Notorious NYC Train, Bus Thief Has Autism, Stress Heightened Obsession With Transit: Attorney

A 50-year-old man who has been arrested more than two dozen times for crimes that include piloting a subway train, stealing a bus and donning uniforms to pose as a conductor is being held without bail after his latest arrest, and his attorney says there are better options for the man who has autism. 

Darius McCollum pleaded not guilty Friday to charges that he stole a bus from the nation's busiest depot, the Port Authority Bus Terminal in Manhattan. He was sent to Rikers Island with no chance of bail.

"This is not necessary," said his attorney, Sally Butler, who has become McCollum's friend and advocate over the years. "We can do something about this as a society rather than lock people up and throw the key away." 

Butler said McCollum is an only child whose mother suffers mental issues and whose father is in a VA hospital. He also has Asperger's, an autism spectrum disorder. In 2013, McCollum agreed to undergo cognitive behavioral therapy to resolve a 2010 bus theft case. Prosecutors, the judge and his attorney said at the time they were hopeful he would be able to stay out trouble, and McCollum said he wouldn't let them down. 

"He was doing really well," Butler said Friday. "He was trying to get services but qualifies for nothing. He was actually applying for jobs." 

Then he "ran out of money and didn't want to tell us," said Butler. "He was going to be homeless on the night that this happened." 

The extreme stress heightened his obsession with trains, trucks and buses, she said. 

"That's where he really has difficulties, when he gets scared, and any person facing homelessness without a dime in their pocket is going to be scared," Butler said. 

Exclusive surveillance video obtained by NBC 4 New York showed the stolen Greyhound bus rolling down Union Street in Park Slope Wednesday after it was taken from the Port Authority terminal in Manhattan. 

Butler said she understands the potential risk of someone stealing and driving a 35,000-pound bus.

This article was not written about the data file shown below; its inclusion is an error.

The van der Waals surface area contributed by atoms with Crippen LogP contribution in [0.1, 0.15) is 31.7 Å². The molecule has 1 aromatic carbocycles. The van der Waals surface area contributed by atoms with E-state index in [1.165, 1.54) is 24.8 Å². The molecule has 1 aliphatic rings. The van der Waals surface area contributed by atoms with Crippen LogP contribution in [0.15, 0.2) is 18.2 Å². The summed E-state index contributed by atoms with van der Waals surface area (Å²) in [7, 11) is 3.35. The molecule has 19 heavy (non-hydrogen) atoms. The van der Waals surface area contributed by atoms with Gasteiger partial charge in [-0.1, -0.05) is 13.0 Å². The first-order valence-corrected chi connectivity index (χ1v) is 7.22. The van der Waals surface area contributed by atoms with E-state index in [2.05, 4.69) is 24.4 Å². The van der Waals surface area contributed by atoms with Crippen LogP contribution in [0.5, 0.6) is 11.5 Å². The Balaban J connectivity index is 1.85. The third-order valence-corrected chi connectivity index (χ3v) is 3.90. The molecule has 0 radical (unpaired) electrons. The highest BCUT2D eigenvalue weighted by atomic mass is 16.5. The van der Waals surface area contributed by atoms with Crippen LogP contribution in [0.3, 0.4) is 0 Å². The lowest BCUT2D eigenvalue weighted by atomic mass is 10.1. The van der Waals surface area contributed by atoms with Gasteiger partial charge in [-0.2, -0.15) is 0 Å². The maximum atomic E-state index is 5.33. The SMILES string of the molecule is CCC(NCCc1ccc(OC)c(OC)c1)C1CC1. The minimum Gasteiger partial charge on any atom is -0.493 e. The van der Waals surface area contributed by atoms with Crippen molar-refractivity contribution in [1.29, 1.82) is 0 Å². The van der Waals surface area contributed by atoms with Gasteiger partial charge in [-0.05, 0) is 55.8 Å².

"There's balance," she said. "I appreciate that the D.A. is in a spot that they want to keep somebody that doesn't have the right to drive a bus not to drive a bus." 

But she added that if McCollum did steal the bus, the city has much bigger issues. 

"We have terrorists. Terrorists. And this guy that's functioning in the level of a 10-year-old is able to allegedly take a bus," she said. "If the allegation is true that he's taking a bus and driving through the Midtown Tunnel. Hello? This is like a wake-up call." 

She said McCollum would gladly show the system's vulnerabilities and help keep New Yorkers safe. 

McCollum had the subway map memorized by the time he was 8, and tried unsuccessfully to get a job with the transit system. Instead he became a transit impostor and has been arrested 29 times. But he is not a violent criminal — he just drives the routes, fixes tracks and takes tolls without an official job until he's caught by police.

McCollum has become a celebrity for escapades that began at age 15, when he piloted a subway train six stops without any passengers noticing. He grew up in Queens near a station serving two MTA lines, and learned the mechanics of the transit system from workers who took an interest in him.

Part of the problem is McCollum was only diagnosed with disorder in the last few years. He was first handed literature on the topic about 10 years ago during a Manhattan case, but the judge refused to order a psychiatric evaluation after she said she looked the disorder up online and decided he didn't have it. A treatment program had never previously been proposed as a solution to his crimes.

Copyright AP - Associated Press
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